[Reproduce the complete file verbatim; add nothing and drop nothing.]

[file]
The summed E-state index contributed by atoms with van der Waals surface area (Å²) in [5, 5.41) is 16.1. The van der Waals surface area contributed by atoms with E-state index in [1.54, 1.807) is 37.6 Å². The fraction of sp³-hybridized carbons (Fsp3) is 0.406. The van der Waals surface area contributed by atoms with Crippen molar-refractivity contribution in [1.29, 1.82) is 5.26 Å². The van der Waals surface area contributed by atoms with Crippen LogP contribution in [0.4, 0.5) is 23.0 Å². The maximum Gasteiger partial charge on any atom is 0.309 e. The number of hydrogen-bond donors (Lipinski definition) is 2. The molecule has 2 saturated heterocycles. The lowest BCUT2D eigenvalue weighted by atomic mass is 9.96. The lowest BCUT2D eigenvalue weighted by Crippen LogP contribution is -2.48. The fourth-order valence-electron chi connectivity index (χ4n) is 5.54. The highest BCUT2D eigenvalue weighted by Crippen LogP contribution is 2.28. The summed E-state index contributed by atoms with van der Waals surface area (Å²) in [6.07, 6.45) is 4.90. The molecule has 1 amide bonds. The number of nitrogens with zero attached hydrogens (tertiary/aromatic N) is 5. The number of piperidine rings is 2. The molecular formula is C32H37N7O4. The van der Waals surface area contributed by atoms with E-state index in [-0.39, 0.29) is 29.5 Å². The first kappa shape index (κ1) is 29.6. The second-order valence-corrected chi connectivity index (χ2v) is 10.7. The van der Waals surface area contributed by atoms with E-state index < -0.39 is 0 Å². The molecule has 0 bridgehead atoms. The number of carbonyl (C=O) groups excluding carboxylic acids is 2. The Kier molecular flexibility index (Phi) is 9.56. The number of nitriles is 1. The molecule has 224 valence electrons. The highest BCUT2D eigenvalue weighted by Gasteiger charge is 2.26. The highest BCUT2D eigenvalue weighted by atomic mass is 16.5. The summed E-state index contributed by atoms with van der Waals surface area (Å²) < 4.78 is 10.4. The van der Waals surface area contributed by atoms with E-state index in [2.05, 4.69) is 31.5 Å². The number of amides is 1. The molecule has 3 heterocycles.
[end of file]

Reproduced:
The summed E-state index contributed by atoms with van der Waals surface area (Å²) in [5, 5.41) is 16.1. The van der Waals surface area contributed by atoms with E-state index in [1.54, 1.807) is 37.6 Å². The fraction of sp³-hybridized carbons (Fsp3) is 0.406. The van der Waals surface area contributed by atoms with Crippen molar-refractivity contribution in [1.29, 1.82) is 5.26 Å². The van der Waals surface area contributed by atoms with Crippen LogP contribution in [0.4, 0.5) is 23.0 Å². The maximum Gasteiger partial charge on any atom is 0.309 e. The number of hydrogen-bond donors (Lipinski definition) is 2. The molecule has 2 saturated heterocycles. The lowest BCUT2D eigenvalue weighted by atomic mass is 9.96. The lowest BCUT2D eigenvalue weighted by Crippen LogP contribution is -2.48. The fourth-order valence-electron chi connectivity index (χ4n) is 5.54. The highest BCUT2D eigenvalue weighted by Crippen LogP contribution is 2.28. The summed E-state index contributed by atoms with van der Waals surface area (Å²) in [6.07, 6.45) is 4.90. The molecule has 1 amide bonds. The number of nitrogens with zero attached hydrogens (tertiary/aromatic N) is 5. The number of piperidine rings is 2. The molecular formula is C32H37N7O4. The van der Waals surface area contributed by atoms with E-state index in [-0.39, 0.29) is 29.5 Å². The first kappa shape index (κ1) is 29.6. The second-order valence-corrected chi connectivity index (χ2v) is 10.7. The van der Waals surface area contributed by atoms with E-state index < -0.39 is 0 Å². The molecule has 0 bridgehead atoms. The number of carbonyl (C=O) groups excluding carboxylic acids is 2. The Kier molecular flexibility index (Phi) is 9.56. The number of nitriles is 1. The molecule has 224 valence electrons. The highest BCUT2D eigenvalue weighted by Gasteiger charge is 2.26. The highest BCUT2D eigenvalue weighted by atomic mass is 16.5. The summed E-state index contributed by atoms with van der Waals surface area (Å²) < 4.78 is 10.4. The van der Waals surface area contributed by atoms with E-state index in [2.05, 4.69) is 31.5 Å². The number of amides is 1. The molecule has 3 heterocycles.